17 percent of adult children serve as caregivers for their parents at some point in their lives.

– The Center for Retirement Research at Boston College

Involve kids in financial discussions

While you’re talking over expectations with your parents, take time to do the same with your kids. Caregiving for your parents may be part of the discussion, but these talks can also be an opportunity for you and your children to talk about your family’s bigger financial picture.

With younger kids, for example, that might involve talking about how an allowance can be earned and used. You could teach kids about money using a savings account and discuss the difference between needs and wants. These lessons can help lay a solid money foundation as they as move into their tween and teen years when discussions might become more complex.

When figuring out how to budget for the sandwich generation, try including your kids in financial decisions.

If your teen is on the verge of getting their driver’s license, for example, their expectation might be that you’ll help them buy a car or help with insurance and registration costs. Communicating about who will be contributing to these types of large expenses is a good money strategy for the sandwich generation.

The same goes for college, which can easily be one of the biggest expenses for parents and important when learning how to budget for the sandwich generation. If your budget as a caregiver can’t also accommodate full college tuition, your kids need to know that early on to help with their educational choices.

Talking over expectations—yours and theirs—can help you determine which schools are within reach financially, what scholarship or grant options may be available and whether your student is able to contribute to their education costs through work-study or a part-time job.

Consider the impact of caregiving on your income

When thinking about how to budget for the sandwich generation, consider that caring for aging parents can directly affect your earning potential if you have to cut back on the number of hours you work. The impact to your income will be more significant if you are the primary caregiver and not leveraging other care options, such as an in-home nurse, senior care facility or help from another adult child.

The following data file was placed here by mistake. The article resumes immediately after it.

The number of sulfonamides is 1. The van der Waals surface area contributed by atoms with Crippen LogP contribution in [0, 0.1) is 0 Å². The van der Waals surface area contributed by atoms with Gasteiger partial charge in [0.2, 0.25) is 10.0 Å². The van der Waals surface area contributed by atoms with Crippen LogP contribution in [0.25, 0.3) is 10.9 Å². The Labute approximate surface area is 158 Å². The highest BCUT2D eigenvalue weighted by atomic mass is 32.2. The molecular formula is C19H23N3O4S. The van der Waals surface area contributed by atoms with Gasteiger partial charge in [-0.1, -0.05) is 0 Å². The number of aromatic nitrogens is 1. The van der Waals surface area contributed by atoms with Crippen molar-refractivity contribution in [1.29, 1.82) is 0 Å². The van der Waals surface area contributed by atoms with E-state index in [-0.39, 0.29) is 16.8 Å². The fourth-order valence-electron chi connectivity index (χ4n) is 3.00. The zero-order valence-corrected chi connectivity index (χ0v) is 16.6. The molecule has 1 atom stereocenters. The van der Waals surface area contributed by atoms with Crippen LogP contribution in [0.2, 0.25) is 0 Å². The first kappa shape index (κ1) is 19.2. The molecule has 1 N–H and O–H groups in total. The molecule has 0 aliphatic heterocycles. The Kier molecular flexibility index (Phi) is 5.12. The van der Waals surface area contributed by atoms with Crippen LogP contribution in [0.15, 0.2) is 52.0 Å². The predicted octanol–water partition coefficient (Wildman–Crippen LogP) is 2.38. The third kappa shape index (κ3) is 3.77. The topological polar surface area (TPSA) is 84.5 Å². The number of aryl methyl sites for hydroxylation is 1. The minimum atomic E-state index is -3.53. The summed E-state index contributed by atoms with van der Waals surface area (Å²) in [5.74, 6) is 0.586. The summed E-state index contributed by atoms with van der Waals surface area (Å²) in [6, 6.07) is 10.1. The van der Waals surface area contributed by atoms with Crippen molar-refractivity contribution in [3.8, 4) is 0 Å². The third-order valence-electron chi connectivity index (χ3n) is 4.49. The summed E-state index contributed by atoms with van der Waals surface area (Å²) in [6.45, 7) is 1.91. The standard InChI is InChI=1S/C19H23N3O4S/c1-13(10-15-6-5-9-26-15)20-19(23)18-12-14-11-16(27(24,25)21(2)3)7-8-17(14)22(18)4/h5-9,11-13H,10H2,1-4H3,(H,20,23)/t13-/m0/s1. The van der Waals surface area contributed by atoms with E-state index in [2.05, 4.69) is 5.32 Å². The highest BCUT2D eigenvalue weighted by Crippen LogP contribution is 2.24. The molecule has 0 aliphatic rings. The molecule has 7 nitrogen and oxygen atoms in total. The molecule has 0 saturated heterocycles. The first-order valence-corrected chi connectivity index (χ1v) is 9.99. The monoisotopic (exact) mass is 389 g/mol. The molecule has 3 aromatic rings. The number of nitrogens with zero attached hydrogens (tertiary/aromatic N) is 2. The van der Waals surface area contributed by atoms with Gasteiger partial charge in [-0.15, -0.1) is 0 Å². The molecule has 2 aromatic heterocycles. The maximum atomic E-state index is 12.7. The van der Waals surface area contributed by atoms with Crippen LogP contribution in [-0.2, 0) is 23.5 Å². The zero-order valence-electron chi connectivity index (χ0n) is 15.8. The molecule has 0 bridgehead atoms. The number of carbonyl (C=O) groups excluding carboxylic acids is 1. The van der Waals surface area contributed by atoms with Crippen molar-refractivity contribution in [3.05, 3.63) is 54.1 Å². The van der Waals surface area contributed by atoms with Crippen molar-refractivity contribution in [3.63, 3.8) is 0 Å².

Costa says taking time away from work can be difficult if you’re the primary breadwinner or if your family is dual-income dependent. Losing some or all of your income, even temporarily, could make it challenging to meet your everyday expenses.

“Very rarely do I recommend putting caregiving ahead of the client’s own cash reserve and retirement.”

– Quentara Costa, certified financial planner

When you’re facing a reduced income, how to budget for the sandwich generation is really about getting clear on needs versus wants. Start with a thorough spending review.

Are there expenses you might be able to reduce or eliminate while you’re providing care? How much do you need to earn each month to maintain your family’s standard of living? Keeping your family’s needs in focus and shaping your budget around them is a money strategy for the sandwich generation that can keep you from overextending yourself financially.

“Protect your capital from poor decisions made from emotions,” financial life planner Kay says. “It’s too easy when you’re stretched beyond reason to make in-the-heat-of-the-moment decisions that ultimately are not in anyone’s best interest.”

Keep saving in sight

One of the most important money strategies for the sandwich generation is continuing to save for short- and long-term financial goals.

“Very rarely do I recommend putting caregiving ahead of the client’s own cash reserve and retirement,” financial planner Costa says. “While the intention to put others before ourselves is noble, you may actually be pulling the next generation backwards due to your lack of self-planning.”